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Utilities ETFs Were a Steady Hand in a Shaky Market

This article was originally published on ETFTrends.com.

While the rest of the markets stumbled, utilities stocks and sector-related ETFs continued to push forward over October.

Over the past month, the Utilities Select Sector SPDR (XLU) gained 1.9%, Vanguard Utilities ETF (VPU) rose 1.2%, Fidelity MSCI Utilities Index ETF (FUTY) added 1.1% and iShares U.S. Utilities ETF (IDU) increased 1.4%. In comparison, the S&P 500 declined 6.2%.

The utilities sector was suppose to be a throw away investment as many anticipated a strong economy with a full labor market to push up interest rates, which traditionally weighed on the bond-like utilities stocks.

However, with inflation relatively under control and benchmark Treasury yields still stuck around 3%, utilities remain attractive for yield hunters. Moreover, after the recent bout of volatility, investors are still still looking at the bond-esque sector as a safe way to remain the game and generate some extra dividends on the side.

The ongoing economic strength and historically low unemployment rates could also help support the utilities space. The strong consumer sentiment and labor markets could boost demand for new housing and the subsequent demand for utility services. Additionally, the improved economic activity could also bolster utilities demand from commercial and transportation sectors.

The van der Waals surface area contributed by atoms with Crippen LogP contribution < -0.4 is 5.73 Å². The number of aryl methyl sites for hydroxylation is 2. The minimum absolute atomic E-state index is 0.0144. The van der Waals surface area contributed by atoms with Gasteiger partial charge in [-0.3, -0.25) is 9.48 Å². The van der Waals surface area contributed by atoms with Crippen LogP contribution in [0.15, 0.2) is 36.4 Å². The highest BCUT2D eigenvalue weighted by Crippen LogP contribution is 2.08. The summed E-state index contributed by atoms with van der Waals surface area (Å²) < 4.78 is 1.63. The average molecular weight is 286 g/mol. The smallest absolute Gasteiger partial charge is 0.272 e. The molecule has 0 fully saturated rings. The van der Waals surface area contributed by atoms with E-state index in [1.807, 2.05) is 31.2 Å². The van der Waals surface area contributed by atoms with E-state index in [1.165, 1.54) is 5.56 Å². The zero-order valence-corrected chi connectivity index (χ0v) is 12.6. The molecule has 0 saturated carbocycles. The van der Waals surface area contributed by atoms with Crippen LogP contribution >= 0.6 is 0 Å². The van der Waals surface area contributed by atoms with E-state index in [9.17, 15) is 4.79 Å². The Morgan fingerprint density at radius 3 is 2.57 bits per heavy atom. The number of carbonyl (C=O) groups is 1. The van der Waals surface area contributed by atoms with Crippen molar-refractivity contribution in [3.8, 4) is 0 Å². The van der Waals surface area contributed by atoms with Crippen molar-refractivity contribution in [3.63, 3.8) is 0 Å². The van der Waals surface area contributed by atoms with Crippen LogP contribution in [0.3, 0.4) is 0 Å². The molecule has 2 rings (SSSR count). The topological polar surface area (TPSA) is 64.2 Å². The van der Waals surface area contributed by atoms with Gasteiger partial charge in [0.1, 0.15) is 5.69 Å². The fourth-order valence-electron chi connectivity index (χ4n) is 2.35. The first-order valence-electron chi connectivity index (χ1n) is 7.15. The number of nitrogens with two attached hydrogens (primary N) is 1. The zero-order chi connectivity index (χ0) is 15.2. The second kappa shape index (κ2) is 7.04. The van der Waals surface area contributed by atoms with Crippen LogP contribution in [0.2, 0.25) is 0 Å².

Along with the traditional beta index ETFs that are available, potential investors can look to alternative utility ETF strategies as well. For example, the actively managed Reaves Utilities ETF (UTES) , which recently celebrated a 3-year track record, tries to outperform other utility funds by focusing on distinctive opportunities presented by differing regulatory, demographic, economic and climate trends.

Investors can also consider smart beta or factor-based ETFs such as the John Hancock Multifactor Utilities ETF (JHMU) , which select components based on company size where a premium is given on smaller companies over larger companies, relative price where value stocks are selected over growth and profitability where more profitable companies are overweight. The First Trust Utilities AlphaDEX Fund (FXU) selects components based on growth factors including three, six and 12-month price appreciation, sales to price and one year sales growth, and, separately, on value factors including book value to price, cash flow to price and return on assets.

For more information on the utilities sector, visit our utilities category.